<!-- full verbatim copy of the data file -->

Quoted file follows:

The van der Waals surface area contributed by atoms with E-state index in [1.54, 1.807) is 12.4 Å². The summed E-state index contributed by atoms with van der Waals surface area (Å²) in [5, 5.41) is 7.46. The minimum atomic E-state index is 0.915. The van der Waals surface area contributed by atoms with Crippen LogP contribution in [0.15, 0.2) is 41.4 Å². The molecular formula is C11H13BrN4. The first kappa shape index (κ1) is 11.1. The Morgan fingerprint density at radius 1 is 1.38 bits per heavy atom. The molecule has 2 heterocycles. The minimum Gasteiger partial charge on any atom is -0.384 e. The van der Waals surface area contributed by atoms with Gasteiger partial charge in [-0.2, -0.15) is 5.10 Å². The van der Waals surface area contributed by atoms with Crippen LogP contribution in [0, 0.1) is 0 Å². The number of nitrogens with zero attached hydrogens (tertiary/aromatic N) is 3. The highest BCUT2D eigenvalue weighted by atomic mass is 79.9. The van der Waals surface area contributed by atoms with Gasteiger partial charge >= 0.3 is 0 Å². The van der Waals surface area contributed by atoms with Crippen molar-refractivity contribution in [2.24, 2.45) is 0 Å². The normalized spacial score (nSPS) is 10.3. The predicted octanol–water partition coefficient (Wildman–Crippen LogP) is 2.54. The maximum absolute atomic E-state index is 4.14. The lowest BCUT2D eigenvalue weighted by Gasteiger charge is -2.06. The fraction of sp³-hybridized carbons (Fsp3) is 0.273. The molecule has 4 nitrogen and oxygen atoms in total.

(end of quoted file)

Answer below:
The van der Waals surface area contributed by atoms with E-state index in [1.54, 1.807) is 12.4 Å². The summed E-state index contributed by atoms with van der Waals surface area (Å²) in [5, 5.41) is 7.46. The minimum atomic E-state index is 0.915. The van der Waals surface area contributed by atoms with Crippen LogP contribution in [0.15, 0.2) is 41.4 Å². The molecular formula is C11H13BrN4. The first kappa shape index (κ1) is 11.1. The Morgan fingerprint density at radius 1 is 1.38 bits per heavy atom. The molecule has 2 heterocycles. The minimum Gasteiger partial charge on any atom is -0.384 e. The van der Waals surface area contributed by atoms with Gasteiger partial charge in [-0.2, -0.15) is 5.10 Å². The van der Waals surface area contributed by atoms with Crippen LogP contribution in [0, 0.1) is 0 Å². The number of nitrogens with zero attached hydrogens (tertiary/aromatic N) is 3. The highest BCUT2D eigenvalue weighted by atomic mass is 79.9. The van der Waals surface area contributed by atoms with Gasteiger partial charge >= 0.3 is 0 Å². The van der Waals surface area contributed by atoms with Crippen molar-refractivity contribution in [2.24, 2.45) is 0 Å². The normalized spacial score (nSPS) is 10.3. The predicted octanol–water partition coefficient (Wildman–Crippen LogP) is 2.54. The maximum absolute atomic E-state index is 4.14. The lowest BCUT2D eigenvalue weighted by Gasteiger charge is -2.06. The fraction of sp³-hybridized carbons (Fsp3) is 0.273. The molecule has 4 nitrogen and oxygen atoms in total.